Exciting stuff from FOX News:
Archaeologists working in Nazareth — Jesus’ hometown — in modern-day Israel have identified a house dating to the first century that was regarded as the place where Jesus was brought up by Mary and Joseph.
I had to read that confusing, equivocating sentence a few times — in context — to understand what it means. Follow along:
[The house] was first uncovered in the 1880s, by nuns at the Sisters of Nazareth convent, but it wasn’t until 2006 that archaeologists led by Ken Dark, a professor at the University of Reading in the United Kingdom, dated the house to the first century, and identified it as the place where people, who lived centuries after Jesus’ time, believed Jesus was brought up.
Whether Jesus actually lived in the house in real life is unknown, but Dark says that it is possible.
“Was this the house where Jesus grew up? It is impossible to say on archaeological grounds,” Dark wrote in an article published in the magazine Biblical Archaeology Review. “On the other hand, there is no good archaeological reason why such an identification should be discounted.”
It’s impossible to know whether Mark Twain once seduced opera singer Jenny Lind in the master bedroom of my 19th-century home. But neither should such a possibility be discounted. (Yeah, I totally made that up.)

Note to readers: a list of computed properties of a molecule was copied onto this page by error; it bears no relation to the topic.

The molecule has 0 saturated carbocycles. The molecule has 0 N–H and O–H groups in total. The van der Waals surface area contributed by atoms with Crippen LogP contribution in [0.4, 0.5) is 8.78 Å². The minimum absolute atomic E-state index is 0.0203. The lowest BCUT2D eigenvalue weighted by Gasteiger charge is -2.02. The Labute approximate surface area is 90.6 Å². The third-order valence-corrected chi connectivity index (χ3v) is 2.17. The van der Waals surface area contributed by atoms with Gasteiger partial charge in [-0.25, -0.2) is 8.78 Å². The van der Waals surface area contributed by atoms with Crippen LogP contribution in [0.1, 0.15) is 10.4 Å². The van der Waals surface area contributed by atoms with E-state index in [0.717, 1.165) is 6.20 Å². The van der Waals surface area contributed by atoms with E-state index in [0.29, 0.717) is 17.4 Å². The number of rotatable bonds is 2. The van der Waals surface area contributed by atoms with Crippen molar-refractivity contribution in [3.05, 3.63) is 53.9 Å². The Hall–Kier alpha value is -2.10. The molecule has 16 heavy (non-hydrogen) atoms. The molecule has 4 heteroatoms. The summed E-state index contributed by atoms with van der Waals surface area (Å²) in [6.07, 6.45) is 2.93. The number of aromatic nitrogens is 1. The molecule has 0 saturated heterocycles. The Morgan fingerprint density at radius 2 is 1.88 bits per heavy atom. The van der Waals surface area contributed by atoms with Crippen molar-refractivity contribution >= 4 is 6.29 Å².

Also, it’s impossible to confirm that, according to local lore, a stupendous treasure lies buried somewhere in the bay I live on. But neither can it be disproven.
You don’t need an archeology degree to join in. Anyone can play this game.
To be honest, I’m not doing Dark’s story complete justice; according to the archeologist, there are other nebulous clues, such as a type of pottery that Jews were known to favor, that may (or may not) point to Jesus having lived on the premises.
But come on: Only two ruined houses from the 1st century C.E. are known to exist in Nazareth. One of those just happens to be the Savior’s childhood home?
It looks for all the world as if Dark and his team, perhaps spurred on by media eager for a sensational story, worked backwards from a preconceived result.
If that’s true, I can understand it — up to a point. When, consciously or not, you have a picture of a unicorn in mind, and someone shows you a piece of paper with six or seven seemingly random dots, you just might see a unicorn-shaped pattern. But more dots are needed, and if, after they emerge, the image turns out to be a platypus, or a tree, or a hat, the media will yawn and find something else to cover. Funding may well dry up.
No matter: Good public relations does not equal good science; and wild speculation serves, at most, the former.
(Image via Shutterstock)